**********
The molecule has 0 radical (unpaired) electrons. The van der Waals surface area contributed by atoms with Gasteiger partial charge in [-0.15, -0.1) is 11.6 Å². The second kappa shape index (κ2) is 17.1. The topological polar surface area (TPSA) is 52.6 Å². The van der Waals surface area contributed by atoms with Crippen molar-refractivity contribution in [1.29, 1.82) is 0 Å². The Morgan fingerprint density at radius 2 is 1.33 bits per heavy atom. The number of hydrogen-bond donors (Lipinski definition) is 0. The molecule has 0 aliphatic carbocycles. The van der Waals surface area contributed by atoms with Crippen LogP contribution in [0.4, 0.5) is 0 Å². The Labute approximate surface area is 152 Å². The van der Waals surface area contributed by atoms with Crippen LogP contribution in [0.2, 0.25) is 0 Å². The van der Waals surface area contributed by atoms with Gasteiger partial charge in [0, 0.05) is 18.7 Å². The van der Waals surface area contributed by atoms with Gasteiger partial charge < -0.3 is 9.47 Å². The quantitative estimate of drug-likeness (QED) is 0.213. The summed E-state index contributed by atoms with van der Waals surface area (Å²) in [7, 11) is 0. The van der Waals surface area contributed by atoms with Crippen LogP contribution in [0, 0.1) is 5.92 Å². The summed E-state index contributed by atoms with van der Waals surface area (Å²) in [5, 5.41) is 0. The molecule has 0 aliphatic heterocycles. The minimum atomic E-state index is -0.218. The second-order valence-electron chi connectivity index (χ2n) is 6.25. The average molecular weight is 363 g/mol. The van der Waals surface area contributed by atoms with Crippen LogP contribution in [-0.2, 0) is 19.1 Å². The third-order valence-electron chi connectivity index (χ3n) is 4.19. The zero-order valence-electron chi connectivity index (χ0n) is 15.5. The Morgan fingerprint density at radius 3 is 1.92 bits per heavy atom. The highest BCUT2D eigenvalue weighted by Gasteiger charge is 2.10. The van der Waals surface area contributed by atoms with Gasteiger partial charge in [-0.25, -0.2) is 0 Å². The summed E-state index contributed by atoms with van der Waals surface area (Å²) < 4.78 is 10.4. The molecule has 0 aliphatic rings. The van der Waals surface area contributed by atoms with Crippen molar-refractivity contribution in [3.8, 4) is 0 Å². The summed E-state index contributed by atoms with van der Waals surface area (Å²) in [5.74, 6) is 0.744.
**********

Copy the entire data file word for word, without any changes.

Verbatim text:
The molecule has 0 radical (unpaired) electrons. The van der Waals surface area contributed by atoms with Gasteiger partial charge in [-0.15, -0.1) is 11.6 Å². The second kappa shape index (κ2) is 17.1. The topological polar surface area (TPSA) is 52.6 Å². The van der Waals surface area contributed by atoms with Crippen molar-refractivity contribution in [1.29, 1.82) is 0 Å². The Morgan fingerprint density at radius 2 is 1.33 bits per heavy atom. The number of hydrogen-bond donors (Lipinski definition) is 0. The molecule has 0 aliphatic carbocycles. The van der Waals surface area contributed by atoms with Crippen LogP contribution in [0.4, 0.5) is 0 Å². The Labute approximate surface area is 152 Å². The van der Waals surface area contributed by atoms with Crippen LogP contribution in [0.2, 0.25) is 0 Å². The van der Waals surface area contributed by atoms with Gasteiger partial charge in [0, 0.05) is 18.7 Å². The van der Waals surface area contributed by atoms with Gasteiger partial charge < -0.3 is 9.47 Å². The quantitative estimate of drug-likeness (QED) is 0.213. The summed E-state index contributed by atoms with van der Waals surface area (Å²) in [7, 11) is 0. The van der Waals surface area contributed by atoms with Crippen LogP contribution in [0, 0.1) is 5.92 Å². The summed E-state index contributed by atoms with van der Waals surface area (Å²) in [5, 5.41) is 0. The molecule has 0 aliphatic heterocycles. The minimum atomic E-state index is -0.218. The second-order valence-electron chi connectivity index (χ2n) is 6.25. The average molecular weight is 363 g/mol. The van der Waals surface area contributed by atoms with Crippen LogP contribution in [-0.2, 0) is 19.1 Å². The third-order valence-electron chi connectivity index (χ3n) is 4.19. The zero-order valence-electron chi connectivity index (χ0n) is 15.5. The Morgan fingerprint density at radius 3 is 1.92 bits per heavy atom. The highest BCUT2D eigenvalue weighted by Gasteiger charge is 2.10. The van der Waals surface area contributed by atoms with Gasteiger partial charge in [-0.25, -0.2) is 0 Å². The summed E-state index contributed by atoms with van der Waals surface area (Å²) < 4.78 is 10.4. The molecule has 0 aliphatic rings. The van der Waals surface area contributed by atoms with Crippen molar-refractivity contribution in [3.8, 4) is 0 Å². The summed E-state index contributed by atoms with van der Waals surface area (Å²) in [5.74, 6) is 0.744.